She only eats vegetables in things (in pasta, veggie fritters etc), doesn't like bread, doesn't like fish. She loves pasta and baked beans and will eat meat, crackers, fruit, cheese, egg, weetbix and yoghurt. I work with that and just constantly keep offering new things.
    If she is having one of her frozen pasta meals for dinner and we are having a curry or a salad or fish and veg I always offer her some of our dinner to try too. It's not a hardship for us at this stage. It would be more of a pain though if I had to make something from scratch each night.
    I understand your frustration. DD has made my blood boil on occasion when she refuses to even try food and throws it on the floor. That's partly why i give her food that I know she likes rather than saying like it or lump it as I get less stressed, she eats and it's a happy medium I guess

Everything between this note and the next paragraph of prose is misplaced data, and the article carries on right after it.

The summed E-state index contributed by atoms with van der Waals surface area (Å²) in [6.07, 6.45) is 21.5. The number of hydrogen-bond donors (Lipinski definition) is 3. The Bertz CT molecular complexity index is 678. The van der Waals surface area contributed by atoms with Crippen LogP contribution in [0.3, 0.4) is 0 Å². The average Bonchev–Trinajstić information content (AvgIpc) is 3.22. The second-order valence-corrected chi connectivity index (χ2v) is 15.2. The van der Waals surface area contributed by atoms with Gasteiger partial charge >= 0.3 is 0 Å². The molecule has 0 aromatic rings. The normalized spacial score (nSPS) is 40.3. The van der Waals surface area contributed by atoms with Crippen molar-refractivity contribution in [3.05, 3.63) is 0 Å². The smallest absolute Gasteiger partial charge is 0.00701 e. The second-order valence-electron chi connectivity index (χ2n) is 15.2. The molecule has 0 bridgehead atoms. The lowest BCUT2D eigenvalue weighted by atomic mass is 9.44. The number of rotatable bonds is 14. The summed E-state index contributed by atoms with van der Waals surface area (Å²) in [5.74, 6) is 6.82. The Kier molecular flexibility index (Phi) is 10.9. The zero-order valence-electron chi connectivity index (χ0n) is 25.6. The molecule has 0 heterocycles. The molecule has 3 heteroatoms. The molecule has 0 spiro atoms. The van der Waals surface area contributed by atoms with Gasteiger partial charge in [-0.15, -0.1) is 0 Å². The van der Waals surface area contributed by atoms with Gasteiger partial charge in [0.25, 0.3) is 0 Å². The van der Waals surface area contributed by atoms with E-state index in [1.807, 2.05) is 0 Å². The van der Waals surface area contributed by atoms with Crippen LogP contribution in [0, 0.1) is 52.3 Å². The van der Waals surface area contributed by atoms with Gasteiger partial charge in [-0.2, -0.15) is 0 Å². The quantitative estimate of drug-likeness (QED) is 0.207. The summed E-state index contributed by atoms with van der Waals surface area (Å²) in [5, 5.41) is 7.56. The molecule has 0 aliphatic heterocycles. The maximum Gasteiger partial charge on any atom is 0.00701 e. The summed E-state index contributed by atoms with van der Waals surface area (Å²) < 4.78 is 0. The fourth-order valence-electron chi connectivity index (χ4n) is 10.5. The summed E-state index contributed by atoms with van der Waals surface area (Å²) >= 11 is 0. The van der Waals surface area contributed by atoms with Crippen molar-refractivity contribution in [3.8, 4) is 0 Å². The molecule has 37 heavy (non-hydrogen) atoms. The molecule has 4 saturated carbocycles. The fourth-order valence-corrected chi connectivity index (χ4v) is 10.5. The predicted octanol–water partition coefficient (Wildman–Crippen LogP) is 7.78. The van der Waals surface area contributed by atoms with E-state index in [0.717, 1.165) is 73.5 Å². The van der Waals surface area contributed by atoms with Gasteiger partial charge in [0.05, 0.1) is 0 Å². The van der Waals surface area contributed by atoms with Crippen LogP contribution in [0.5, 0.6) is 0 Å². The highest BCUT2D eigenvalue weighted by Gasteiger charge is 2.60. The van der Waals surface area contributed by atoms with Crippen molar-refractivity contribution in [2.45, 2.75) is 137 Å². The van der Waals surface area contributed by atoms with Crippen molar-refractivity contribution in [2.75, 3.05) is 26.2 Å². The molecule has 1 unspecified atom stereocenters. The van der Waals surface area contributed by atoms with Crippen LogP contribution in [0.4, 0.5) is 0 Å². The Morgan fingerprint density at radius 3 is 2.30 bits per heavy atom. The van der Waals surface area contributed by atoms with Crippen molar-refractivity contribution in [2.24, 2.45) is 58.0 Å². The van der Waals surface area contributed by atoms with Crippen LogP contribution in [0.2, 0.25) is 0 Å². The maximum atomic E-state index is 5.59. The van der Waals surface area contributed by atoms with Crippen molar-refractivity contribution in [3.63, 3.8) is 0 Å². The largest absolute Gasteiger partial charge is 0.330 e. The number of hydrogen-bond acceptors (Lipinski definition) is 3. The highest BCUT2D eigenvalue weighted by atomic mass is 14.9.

Similar Threads

  1. Alternative to rice cereal for 5 month bub
    By Marchbundle in forum Weaning & Starting solids
    Replies: 72
    Last Post: 01-08-2016, 15:59
  2. Your quickest and easiest dinners?
    By CMF in forum Recipes & Lunchbox Ideas
    Replies: 21
    Last Post: 24-01-2016, 22:10

Posting Permissions

  • You may not post new threads
  • You may not post replies
  • You may not post attachments
  • You may not edit your posts

ADVERTISEMENT

ADVERTISEMENT

FEATURED SUPPORTER
Edge Early LearningEdge Early Learning is Qld’s newest network of community based early learning centres. With unique environments that ...
FORUMS - chatting now ...
REVIEWS
"Made bed time less anxious"
by Meld85
My Little Heart Whisbear - the Humming Bear reviews ›
"Wonderful natural Aussie made product!"
by Mrstwr
Baby U Goat Milk Moisturiser reviews ›
"Replaced good quality with cheap tight nappies"
by Kris
Coles Comfy Bots Nappies reviews ›

ADVERTISEMENT